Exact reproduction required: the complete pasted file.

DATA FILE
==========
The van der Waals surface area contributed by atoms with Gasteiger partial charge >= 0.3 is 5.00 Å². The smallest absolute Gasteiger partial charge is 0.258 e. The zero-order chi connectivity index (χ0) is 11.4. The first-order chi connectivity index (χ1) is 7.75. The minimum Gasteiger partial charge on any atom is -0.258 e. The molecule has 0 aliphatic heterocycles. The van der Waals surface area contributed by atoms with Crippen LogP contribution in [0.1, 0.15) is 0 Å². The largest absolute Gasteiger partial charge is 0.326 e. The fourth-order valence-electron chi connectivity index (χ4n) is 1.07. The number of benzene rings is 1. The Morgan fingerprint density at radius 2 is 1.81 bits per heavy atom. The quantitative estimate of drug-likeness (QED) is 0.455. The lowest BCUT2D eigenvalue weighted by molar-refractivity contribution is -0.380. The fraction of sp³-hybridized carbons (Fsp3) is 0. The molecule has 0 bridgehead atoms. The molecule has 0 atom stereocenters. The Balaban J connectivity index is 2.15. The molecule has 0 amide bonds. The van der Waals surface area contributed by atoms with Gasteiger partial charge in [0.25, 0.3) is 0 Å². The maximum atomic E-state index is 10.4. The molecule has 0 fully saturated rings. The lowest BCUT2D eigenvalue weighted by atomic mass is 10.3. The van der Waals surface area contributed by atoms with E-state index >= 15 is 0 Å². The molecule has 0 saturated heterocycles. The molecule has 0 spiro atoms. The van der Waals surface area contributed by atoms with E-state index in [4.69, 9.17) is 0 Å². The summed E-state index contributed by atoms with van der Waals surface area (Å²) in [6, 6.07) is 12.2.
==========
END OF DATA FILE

The van der Waals surface area contributed by atoms with Gasteiger partial charge >= 0.3 is 5.00 Å². The smallest absolute Gasteiger partial charge is 0.258 e. The zero-order chi connectivity index (χ0) is 11.4. The first-order chi connectivity index (χ1) is 7.75. The minimum Gasteiger partial charge on any atom is -0.258 e. The molecule has 0 aliphatic heterocycles. The van der Waals surface area contributed by atoms with Crippen LogP contribution in [0.1, 0.15) is 0 Å². The largest absolute Gasteiger partial charge is 0.326 e. The fourth-order valence-electron chi connectivity index (χ4n) is 1.07. The number of benzene rings is 1. The Morgan fingerprint density at radius 2 is 1.81 bits per heavy atom. The quantitative estimate of drug-likeness (QED) is 0.455. The lowest BCUT2D eigenvalue weighted by molar-refractivity contribution is -0.380. The fraction of sp³-hybridized carbons (Fsp3) is 0. The molecule has 0 bridgehead atoms. The molecule has 0 atom stereocenters. The Balaban J connectivity index is 2.15. The molecule has 0 amide bonds. The van der Waals surface area contributed by atoms with Gasteiger partial charge in [0.25, 0.3) is 0 Å². The maximum atomic E-state index is 10.4. The molecule has 0 fully saturated rings. The lowest BCUT2D eigenvalue weighted by atomic mass is 10.3. The van der Waals surface area contributed by atoms with E-state index >= 15 is 0 Å². The molecule has 0 saturated heterocycles. The molecule has 0 spiro atoms. The van der Waals surface area contributed by atoms with E-state index in [4.69, 9.17) is 0 Å². The summed E-state index contributed by atoms with van der Waals surface area (Å²) in [6, 6.07) is 12.2.